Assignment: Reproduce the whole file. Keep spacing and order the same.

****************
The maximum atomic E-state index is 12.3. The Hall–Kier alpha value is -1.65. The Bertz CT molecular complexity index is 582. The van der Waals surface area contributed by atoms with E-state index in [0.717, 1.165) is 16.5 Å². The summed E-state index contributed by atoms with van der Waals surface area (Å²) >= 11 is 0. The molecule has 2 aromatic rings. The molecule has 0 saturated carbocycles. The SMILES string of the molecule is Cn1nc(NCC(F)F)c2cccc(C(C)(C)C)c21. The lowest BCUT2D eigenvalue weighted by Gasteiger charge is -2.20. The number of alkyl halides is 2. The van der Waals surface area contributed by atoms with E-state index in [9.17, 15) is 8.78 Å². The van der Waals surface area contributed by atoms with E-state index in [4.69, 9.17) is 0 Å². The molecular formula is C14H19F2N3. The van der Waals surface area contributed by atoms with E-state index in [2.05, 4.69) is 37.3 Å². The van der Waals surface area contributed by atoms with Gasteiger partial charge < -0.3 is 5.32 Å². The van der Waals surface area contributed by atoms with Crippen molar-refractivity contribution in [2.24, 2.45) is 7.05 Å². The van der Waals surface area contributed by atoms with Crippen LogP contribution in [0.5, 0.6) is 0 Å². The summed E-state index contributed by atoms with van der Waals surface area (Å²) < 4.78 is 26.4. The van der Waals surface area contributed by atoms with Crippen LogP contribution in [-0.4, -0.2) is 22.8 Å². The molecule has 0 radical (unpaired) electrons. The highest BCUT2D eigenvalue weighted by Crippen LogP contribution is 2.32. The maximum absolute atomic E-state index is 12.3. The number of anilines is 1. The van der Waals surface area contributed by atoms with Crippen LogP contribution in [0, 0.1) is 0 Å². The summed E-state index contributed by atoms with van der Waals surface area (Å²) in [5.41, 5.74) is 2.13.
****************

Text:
The maximum atomic E-state index is 12.3. The Hall–Kier alpha value is -1.65. The Bertz CT molecular complexity index is 582. The van der Waals surface area contributed by atoms with E-state index in [0.717, 1.165) is 16.5 Å². The summed E-state index contributed by atoms with van der Waals surface area (Å²) >= 11 is 0. The molecule has 2 aromatic rings. The molecule has 0 saturated carbocycles. The SMILES string of the molecule is Cn1nc(NCC(F)F)c2cccc(C(C)(C)C)c21. The lowest BCUT2D eigenvalue weighted by Gasteiger charge is -2.20. The number of alkyl halides is 2. The van der Waals surface area contributed by atoms with E-state index in [9.17, 15) is 8.78 Å². The van der Waals surface area contributed by atoms with E-state index in [4.69, 9.17) is 0 Å². The molecular formula is C14H19F2N3. The van der Waals surface area contributed by atoms with E-state index in [2.05, 4.69) is 37.3 Å². The van der Waals surface area contributed by atoms with Gasteiger partial charge < -0.3 is 5.32 Å². The van der Waals surface area contributed by atoms with Crippen molar-refractivity contribution in [2.24, 2.45) is 7.05 Å². The van der Waals surface area contributed by atoms with Crippen LogP contribution in [0.5, 0.6) is 0 Å². The summed E-state index contributed by atoms with van der Waals surface area (Å²) < 4.78 is 26.4. The van der Waals surface area contributed by atoms with Crippen LogP contribution in [-0.4, -0.2) is 22.8 Å². The molecule has 0 radical (unpaired) electrons. The highest BCUT2D eigenvalue weighted by Crippen LogP contribution is 2.32. The maximum absolute atomic E-state index is 12.3. The number of anilines is 1. The van der Waals surface area contributed by atoms with Crippen LogP contribution in [0, 0.1) is 0 Å². The summed E-state index contributed by atoms with van der Waals surface area (Å²) in [5.41, 5.74) is 2.13.